I’m saying this to alert (white) people to the fact that this sort of discomfort is not unique to the correspondent’s student and to dismiss it as the unreasonable nitpicking of a woman who doesn’t realize how good she’s got it is to trivialise an unpleasant experience many people of colour go through. You can guess where I’m going with this, I hope.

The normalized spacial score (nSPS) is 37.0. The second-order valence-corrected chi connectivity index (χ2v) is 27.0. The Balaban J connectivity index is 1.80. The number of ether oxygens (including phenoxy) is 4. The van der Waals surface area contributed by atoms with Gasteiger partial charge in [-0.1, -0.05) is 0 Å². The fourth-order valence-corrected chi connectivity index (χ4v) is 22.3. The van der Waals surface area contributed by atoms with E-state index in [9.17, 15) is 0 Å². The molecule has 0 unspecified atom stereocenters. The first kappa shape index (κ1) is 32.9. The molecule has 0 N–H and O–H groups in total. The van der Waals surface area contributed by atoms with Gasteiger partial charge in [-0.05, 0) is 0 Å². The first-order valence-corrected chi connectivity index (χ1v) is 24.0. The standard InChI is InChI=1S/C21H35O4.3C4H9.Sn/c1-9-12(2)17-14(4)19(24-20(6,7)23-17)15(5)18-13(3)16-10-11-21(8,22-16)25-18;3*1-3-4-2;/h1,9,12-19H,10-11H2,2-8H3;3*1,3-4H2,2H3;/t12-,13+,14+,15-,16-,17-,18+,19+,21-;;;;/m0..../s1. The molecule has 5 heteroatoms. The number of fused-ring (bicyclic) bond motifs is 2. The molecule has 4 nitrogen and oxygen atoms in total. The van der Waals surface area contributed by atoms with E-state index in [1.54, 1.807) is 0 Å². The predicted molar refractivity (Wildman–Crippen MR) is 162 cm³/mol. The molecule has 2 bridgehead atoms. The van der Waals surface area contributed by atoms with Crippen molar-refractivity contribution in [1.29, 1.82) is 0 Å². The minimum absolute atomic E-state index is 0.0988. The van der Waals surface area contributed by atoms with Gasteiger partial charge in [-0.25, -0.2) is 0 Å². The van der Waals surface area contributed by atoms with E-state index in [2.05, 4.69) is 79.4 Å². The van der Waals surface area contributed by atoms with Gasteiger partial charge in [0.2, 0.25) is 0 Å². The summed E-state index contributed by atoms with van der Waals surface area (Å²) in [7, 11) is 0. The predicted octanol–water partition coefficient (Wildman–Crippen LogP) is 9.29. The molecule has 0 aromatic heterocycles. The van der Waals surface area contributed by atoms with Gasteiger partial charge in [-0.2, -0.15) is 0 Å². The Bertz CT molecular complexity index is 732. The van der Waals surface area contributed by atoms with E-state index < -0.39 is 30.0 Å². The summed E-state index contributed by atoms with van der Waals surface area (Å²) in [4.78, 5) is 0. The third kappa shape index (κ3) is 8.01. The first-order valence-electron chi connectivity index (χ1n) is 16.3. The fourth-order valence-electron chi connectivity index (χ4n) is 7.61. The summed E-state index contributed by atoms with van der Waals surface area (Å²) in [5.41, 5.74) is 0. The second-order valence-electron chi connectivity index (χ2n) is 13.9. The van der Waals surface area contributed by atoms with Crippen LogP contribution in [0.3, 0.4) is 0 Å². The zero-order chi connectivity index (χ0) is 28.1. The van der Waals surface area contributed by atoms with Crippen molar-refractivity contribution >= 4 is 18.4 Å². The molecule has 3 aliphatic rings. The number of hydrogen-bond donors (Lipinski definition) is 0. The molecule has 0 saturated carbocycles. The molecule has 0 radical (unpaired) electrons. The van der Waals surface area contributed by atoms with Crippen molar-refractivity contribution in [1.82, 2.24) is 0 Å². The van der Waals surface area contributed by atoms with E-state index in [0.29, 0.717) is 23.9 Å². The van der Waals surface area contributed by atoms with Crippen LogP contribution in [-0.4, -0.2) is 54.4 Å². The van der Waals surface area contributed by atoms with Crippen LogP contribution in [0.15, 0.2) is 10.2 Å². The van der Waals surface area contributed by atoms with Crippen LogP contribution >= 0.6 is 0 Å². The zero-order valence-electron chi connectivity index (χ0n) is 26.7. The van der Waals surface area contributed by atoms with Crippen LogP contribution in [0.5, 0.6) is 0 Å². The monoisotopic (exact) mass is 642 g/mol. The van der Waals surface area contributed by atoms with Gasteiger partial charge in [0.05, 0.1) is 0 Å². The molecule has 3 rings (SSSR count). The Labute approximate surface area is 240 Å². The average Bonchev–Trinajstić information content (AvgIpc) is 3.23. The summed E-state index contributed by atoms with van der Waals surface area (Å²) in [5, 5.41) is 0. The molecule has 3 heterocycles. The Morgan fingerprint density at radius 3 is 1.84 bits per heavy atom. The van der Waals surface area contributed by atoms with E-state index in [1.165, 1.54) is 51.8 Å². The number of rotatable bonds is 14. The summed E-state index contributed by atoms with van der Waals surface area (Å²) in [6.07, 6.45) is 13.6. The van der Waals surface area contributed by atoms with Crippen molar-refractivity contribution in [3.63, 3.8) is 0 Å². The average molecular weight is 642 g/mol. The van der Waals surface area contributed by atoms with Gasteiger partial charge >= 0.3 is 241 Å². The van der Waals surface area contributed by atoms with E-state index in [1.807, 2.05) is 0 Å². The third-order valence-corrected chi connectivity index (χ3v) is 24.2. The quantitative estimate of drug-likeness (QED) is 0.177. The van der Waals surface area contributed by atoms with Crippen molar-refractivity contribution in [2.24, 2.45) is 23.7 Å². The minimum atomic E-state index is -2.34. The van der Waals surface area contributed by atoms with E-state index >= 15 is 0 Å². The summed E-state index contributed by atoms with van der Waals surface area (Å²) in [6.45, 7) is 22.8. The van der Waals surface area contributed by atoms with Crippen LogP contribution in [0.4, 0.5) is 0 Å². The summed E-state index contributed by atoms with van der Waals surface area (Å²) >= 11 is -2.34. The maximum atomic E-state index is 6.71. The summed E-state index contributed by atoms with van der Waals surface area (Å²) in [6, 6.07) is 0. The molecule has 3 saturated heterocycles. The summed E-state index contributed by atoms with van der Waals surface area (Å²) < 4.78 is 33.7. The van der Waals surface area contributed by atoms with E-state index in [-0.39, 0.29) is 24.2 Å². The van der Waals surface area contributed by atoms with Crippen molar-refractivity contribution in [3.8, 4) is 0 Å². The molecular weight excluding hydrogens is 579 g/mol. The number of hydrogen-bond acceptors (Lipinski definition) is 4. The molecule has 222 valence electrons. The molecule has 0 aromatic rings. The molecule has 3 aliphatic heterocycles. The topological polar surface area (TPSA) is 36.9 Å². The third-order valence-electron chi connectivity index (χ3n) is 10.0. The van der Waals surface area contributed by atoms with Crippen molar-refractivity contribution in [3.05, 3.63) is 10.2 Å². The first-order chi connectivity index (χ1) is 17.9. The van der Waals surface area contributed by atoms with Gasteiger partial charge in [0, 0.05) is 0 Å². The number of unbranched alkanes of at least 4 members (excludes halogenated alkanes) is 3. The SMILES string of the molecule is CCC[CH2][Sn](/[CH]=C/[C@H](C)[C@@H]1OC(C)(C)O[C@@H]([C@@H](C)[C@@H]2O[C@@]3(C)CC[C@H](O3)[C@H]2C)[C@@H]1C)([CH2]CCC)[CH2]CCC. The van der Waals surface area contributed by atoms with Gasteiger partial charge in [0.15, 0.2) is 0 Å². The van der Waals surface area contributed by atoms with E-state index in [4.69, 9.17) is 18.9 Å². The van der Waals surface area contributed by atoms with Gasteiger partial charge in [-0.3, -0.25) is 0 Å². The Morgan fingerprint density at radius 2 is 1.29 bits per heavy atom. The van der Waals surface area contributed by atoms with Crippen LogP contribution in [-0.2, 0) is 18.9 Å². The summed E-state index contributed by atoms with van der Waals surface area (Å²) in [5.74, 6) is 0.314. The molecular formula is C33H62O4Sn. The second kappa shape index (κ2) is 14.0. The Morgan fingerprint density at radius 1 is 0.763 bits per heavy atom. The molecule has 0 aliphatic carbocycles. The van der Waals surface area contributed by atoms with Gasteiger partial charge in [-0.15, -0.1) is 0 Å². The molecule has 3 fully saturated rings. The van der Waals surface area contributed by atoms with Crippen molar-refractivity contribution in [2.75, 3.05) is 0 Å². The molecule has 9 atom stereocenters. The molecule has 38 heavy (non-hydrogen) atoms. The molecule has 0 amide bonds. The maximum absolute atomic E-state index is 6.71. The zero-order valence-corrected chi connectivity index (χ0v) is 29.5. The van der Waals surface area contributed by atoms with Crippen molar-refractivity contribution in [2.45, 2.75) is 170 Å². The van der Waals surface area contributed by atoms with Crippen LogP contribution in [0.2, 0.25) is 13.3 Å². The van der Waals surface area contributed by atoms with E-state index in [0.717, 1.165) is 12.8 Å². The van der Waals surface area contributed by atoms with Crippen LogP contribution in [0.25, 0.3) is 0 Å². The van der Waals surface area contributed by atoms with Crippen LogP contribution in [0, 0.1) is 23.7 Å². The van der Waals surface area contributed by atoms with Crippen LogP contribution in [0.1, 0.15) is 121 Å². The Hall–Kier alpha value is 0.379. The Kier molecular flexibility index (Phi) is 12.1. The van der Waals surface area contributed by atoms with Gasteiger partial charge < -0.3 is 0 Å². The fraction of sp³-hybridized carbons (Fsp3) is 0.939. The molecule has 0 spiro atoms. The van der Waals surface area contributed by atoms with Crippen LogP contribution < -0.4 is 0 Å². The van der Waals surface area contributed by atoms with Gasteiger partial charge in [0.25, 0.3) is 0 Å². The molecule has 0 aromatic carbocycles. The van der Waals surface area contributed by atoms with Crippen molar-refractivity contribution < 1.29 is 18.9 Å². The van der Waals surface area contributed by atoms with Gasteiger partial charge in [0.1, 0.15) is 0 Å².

10. I appreciate the questions and I am very sorry for the experience the student had. The seeming “pass” on admission requirements seems to me the most obviously egregious and unreflective of all the errors committed during that visit. Yet as a faculty member who makes an effort to work with our admissions and orientation staff to prioritize social justice I wonder about the events held with “diverse unrelated others.” The student population on my campus is majority white and faculty in women and gender studies, african american studies, and latin american studies, have worked together to try to build smaller learning communities for students of color (and “diverse” students). We have organized retreats and special orientation events specifically identifying them as events for “Students of Color.” This effort stems in part from survey data collected from alumni of color who clearly criticized the lack of opportunities to network and build community with other students of color on campus. At large orientation events we would be less likely to distinguish between heterogenous communities of color but that does not mean that more distinctive and particular opportunities do not follow during the year. In fact campus visits and orientation events are opportunities for different student groups and programs to outline efforts aimed at students of color. In any case, I just wonder if others think there are better ways to highlight community building efforts at campus visits and orientation events that would not make the student in this case feel so uncomfortable but nevertheless would directly address the efforts of areas studies faculty and social justice programs to create welcoming space and community building opportunities for “diverse students?”